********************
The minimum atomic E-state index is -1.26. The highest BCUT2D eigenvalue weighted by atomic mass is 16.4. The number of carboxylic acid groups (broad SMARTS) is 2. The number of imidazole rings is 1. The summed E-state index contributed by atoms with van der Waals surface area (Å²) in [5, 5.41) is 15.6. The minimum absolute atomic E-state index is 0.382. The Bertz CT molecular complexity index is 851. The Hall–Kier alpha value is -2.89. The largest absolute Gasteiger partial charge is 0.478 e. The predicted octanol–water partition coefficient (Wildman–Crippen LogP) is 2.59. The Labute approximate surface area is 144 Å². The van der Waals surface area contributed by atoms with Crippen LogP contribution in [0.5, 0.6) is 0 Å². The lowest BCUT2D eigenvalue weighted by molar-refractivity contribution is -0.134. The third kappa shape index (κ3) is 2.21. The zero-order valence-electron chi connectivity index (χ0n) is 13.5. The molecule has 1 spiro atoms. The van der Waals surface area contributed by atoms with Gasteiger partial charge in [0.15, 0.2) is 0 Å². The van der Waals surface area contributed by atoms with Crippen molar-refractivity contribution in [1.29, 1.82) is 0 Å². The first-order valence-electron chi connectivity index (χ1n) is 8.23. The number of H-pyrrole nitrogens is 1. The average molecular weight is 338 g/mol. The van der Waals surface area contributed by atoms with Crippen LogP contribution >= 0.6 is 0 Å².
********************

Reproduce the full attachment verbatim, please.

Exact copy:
The minimum atomic E-state index is -1.26. The highest BCUT2D eigenvalue weighted by atomic mass is 16.4. The number of carboxylic acid groups (broad SMARTS) is 2. The number of imidazole rings is 1. The summed E-state index contributed by atoms with van der Waals surface area (Å²) in [5, 5.41) is 15.6. The minimum absolute atomic E-state index is 0.382. The Bertz CT molecular complexity index is 851. The Hall–Kier alpha value is -2.89. The largest absolute Gasteiger partial charge is 0.478 e. The predicted octanol–water partition coefficient (Wildman–Crippen LogP) is 2.59. The Labute approximate surface area is 144 Å². The van der Waals surface area contributed by atoms with Crippen LogP contribution in [0.5, 0.6) is 0 Å². The lowest BCUT2D eigenvalue weighted by molar-refractivity contribution is -0.134. The third kappa shape index (κ3) is 2.21. The zero-order valence-electron chi connectivity index (χ0n) is 13.5. The molecule has 1 spiro atoms. The van der Waals surface area contributed by atoms with Gasteiger partial charge in [0.15, 0.2) is 0 Å². The van der Waals surface area contributed by atoms with Crippen molar-refractivity contribution in [1.29, 1.82) is 0 Å². The first-order valence-electron chi connectivity index (χ1n) is 8.23. The number of H-pyrrole nitrogens is 1. The average molecular weight is 338 g/mol. The van der Waals surface area contributed by atoms with Crippen LogP contribution >= 0.6 is 0 Å².